APIs are ubiquitous in modern microservice architectures. They make it easy to consume data from external apps and reduce the amount of code developers need to write. The general result is easier delivery of useful software products. However, the prevalence of APIs means they represent a large attack surface. In fact, Gartner predicts that by 2022, API attacks will be the most common attack vector for enterprise web applications. Similarly, an IBM report found that two-thirds of data breaches could be traced to misconfigured APIs.
Clearly, enterprises need to take a proactive approach to ensure their use of APIs is secure. Unfortunately, with the complexity of modern apps, third-party code dependencies, and a lack of documentation, API observability is a huge challenge. Often, enterprises simply don’t have any API specifications for their production apps. As a result, security-related misconfigurations go undetected, and apps use a variety of deprecated “zombie APIs” and undocumented “shadow APIs” in production.
The fundamental first step to solving this problem is to create an API spec and use it to audit and document the APIs your apps use. Ideally, we would create an API spec simply by observing API traffic in real-world applications. In the past, there was no simple, scalable, and open-source tooling capable of doing this. Now, we have APIClarity—an open-source API traffic visibility tool for Kubernetes (K8s) clusters. It’s purpose-built to address the gap and enable API reconstruction through observation.
In this post, we’re going to look at what API reconstruction is and how APIClarity solves the API observability problem. Then, we’ll walk through a practical example of using APIClarity with a microservices-based app running on K8s.
Put simply, API reconstruction is the building of an API specification simply by observing traffic to and from that API. Done right, API reconstruction gives you visibility into the APIs your microservices use and enables you to assess your API security risks. Once the spec is built, the same tooling can compare runtime traffic against the specification to detect deviations.
Key components of an API specification include:
- Parameter detection (paths, header parameters, query parameters, request body parameters, and cookies)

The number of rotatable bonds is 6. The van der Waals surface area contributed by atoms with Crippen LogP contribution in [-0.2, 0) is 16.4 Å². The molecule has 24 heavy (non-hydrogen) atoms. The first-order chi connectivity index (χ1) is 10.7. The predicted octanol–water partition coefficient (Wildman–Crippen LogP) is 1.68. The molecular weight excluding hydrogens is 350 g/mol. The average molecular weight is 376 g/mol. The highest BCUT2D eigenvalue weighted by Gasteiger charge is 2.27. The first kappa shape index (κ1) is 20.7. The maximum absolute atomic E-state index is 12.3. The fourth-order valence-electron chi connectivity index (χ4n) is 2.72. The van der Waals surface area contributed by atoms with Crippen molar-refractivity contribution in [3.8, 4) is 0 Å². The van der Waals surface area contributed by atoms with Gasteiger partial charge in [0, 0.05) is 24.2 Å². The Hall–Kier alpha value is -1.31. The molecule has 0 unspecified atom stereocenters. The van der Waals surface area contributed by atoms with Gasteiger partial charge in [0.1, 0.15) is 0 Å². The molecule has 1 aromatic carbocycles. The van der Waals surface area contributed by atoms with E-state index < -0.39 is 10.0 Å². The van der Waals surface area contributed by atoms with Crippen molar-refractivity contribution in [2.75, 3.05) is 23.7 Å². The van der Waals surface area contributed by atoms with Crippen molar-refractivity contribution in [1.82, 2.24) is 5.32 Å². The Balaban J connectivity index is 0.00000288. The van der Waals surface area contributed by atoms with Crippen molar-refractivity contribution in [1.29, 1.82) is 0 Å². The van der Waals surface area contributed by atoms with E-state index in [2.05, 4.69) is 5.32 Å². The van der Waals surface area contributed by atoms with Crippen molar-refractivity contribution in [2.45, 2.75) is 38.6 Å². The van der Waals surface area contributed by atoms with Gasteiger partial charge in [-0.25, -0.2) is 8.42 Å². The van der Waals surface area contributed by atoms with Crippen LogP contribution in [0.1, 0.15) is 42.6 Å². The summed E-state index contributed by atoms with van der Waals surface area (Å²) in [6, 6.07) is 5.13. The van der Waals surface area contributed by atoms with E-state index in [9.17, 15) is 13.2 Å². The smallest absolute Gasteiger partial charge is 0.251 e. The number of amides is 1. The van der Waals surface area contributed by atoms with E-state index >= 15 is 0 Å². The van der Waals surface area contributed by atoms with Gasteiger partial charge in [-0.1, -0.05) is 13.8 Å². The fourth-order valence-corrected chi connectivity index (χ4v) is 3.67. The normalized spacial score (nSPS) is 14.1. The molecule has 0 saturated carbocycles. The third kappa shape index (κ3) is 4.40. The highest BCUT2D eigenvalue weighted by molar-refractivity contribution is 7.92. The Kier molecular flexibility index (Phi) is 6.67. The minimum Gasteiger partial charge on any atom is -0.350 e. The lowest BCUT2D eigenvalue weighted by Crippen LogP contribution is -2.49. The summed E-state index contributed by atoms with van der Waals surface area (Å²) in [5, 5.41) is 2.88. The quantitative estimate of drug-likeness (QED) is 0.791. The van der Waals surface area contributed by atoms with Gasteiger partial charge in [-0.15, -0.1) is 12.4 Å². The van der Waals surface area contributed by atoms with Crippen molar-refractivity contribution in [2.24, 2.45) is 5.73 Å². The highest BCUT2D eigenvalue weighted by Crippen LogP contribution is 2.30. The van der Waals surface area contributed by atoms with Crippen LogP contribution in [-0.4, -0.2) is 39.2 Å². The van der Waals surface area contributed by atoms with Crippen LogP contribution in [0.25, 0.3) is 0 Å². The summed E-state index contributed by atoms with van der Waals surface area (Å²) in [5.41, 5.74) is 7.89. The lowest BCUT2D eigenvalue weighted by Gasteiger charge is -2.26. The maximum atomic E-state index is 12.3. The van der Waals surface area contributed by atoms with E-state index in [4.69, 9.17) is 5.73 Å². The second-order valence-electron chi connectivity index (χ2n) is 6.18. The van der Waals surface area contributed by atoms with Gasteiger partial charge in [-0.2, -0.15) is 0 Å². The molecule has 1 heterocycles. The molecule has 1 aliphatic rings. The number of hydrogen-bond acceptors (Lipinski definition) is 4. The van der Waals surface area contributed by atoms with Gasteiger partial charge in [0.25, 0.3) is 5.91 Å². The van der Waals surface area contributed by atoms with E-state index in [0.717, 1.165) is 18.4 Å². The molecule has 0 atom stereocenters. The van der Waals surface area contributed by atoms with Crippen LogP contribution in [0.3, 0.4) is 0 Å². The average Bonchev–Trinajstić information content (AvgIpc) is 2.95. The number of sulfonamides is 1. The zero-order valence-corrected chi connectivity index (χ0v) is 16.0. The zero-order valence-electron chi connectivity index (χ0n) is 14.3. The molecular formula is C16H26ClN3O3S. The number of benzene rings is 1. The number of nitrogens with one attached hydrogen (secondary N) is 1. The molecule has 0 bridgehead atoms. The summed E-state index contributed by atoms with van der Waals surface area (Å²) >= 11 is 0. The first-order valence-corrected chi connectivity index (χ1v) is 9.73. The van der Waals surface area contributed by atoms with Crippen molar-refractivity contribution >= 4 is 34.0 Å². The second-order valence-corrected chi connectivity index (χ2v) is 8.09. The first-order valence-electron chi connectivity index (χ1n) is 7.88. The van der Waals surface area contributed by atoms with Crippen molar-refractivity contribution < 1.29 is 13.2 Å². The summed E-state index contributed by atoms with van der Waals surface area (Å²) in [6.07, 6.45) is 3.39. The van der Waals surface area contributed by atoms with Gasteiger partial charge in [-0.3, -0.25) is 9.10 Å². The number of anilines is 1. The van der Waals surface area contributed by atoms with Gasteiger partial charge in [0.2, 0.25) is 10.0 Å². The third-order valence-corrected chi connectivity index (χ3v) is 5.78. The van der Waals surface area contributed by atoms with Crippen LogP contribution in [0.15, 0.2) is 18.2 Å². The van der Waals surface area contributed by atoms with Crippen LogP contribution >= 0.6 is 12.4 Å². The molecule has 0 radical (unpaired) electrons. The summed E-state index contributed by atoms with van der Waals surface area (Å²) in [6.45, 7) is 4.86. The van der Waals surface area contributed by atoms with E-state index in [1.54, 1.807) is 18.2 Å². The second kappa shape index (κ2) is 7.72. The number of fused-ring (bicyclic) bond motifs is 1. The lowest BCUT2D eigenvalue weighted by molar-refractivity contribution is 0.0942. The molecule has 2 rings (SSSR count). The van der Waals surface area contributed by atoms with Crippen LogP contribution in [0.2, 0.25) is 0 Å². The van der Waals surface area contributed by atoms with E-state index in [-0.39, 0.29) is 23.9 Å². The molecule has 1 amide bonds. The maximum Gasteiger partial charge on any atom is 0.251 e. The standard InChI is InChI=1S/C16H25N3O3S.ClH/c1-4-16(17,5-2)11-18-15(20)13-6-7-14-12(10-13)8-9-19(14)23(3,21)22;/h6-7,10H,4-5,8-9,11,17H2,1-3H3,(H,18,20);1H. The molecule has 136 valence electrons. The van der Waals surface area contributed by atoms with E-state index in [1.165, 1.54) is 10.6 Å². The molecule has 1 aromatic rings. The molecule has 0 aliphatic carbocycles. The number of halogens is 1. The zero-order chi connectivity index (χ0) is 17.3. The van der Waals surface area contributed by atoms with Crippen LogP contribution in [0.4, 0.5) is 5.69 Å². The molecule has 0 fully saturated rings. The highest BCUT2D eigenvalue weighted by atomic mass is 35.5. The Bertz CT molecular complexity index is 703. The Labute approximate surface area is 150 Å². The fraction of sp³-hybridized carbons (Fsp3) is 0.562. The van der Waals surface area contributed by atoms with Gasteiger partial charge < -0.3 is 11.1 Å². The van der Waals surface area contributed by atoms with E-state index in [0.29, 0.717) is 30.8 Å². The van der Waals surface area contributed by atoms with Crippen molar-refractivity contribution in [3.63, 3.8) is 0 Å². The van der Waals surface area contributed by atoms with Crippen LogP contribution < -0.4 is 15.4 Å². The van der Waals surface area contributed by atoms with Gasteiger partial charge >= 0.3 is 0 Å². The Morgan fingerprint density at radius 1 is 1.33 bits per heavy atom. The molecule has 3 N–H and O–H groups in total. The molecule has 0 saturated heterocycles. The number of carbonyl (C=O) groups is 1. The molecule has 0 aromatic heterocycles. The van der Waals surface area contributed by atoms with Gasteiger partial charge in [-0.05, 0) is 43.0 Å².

- Object references
- File transfer
- Security definitions
Ideally, an API reconstruction tool needs to quantify these components in an OpenAPI Specification (OAS) compliant format without introducing unnecessary overhead or complexity to an app. Before APIClarity, there were several tools that partially addressed API reconstruction use cases, but there were no comprehensive open-source solutions. Some of these other tools for API visibility include:
- Optic—an extensible, language-agnostic, and open-source tool. It’s useful for documenting, reviewing, and approving API prior to deployment.
- SwaggerHub—a popular tool for converting API traffic to OAS.
- CloudVector API Shark—can monitor multi-service environments and generate an OAS specification from runtime traffic.
- Imvision—a robust API visibility and documentation tool for multi-service environments.
Optic wasn’t built for monitoring multi-service environments, and SwaggerHub doesn’t integrate with runtime environments. Neither API Shark nor Imvision are open source. None of the above tools fully met the needs for API reconstruction.
APIClarity fills the gaps left by other tools and provides a robust, open-source, and scalable multi-service API visibility and reconstruction solution. It easily integrates into existing environments using a service mesh framework. With APIClarity, developers can import an API spec or reconstruct one based on observation. Developers can also monitor all API traffic in real-time with no code or workload changes required.
So, how does it work?
- APIClarity is deployed in existing K8s clusters
- API traffic is mirrored from pods in the cluster to APIClarity’s OpenAPI Spec Engine
- The spec engine monitors internal and external traffic and records API events
- APIClarity learns specifications based on API traffic and builds an API spec
- Users review, edit, and approve specifications
- APIClarity alerts users to security issues or if there is any deviation between an observed API and the approved API spec
Now that we know what APIClarity is, let’s dive into our tutorial to see it in action with a K8s cluster and microservices-based application. Here, we will:
1) Deploy the Sock Shop app in our K8s cluster. While we’ll use Sock Shop as our example application, you can deploy your own app to your cluster and still follow along.
2) Deploy APIClarity in our K8s cluster and configure monitoring
3) Observe API traffic on the APIClarity dashboard
4) Review and create an API specification and view the generated OpenAPI spec in Swagger format.
5) Identify deviations from an API spec along with usage of shadow and zombie APIs.
6) View and filter API events
To follow along, you’ll need:
- Kubernetes cluster with a default
- Istio 1.10 or above, installed on the cluster
Your K8s cluster can be deployed on any platform you prefer, including minikube. While APIClarity supports multiple integrations for proxying API traffic, you need to download and install Istio.
We’ll use the popular Sock Shop microservices application as our test app. With 14 different microservices and an interactive front-end, it is a great way to test API traffic in a K8s cluster.
1) Create the
kubectl create namespace sock-shop
2) Enable Istio injection for the
kubectl label namespaces sock-shop istio-injection=enabled
3) Deploy the Sock Shop demo app in your cluster.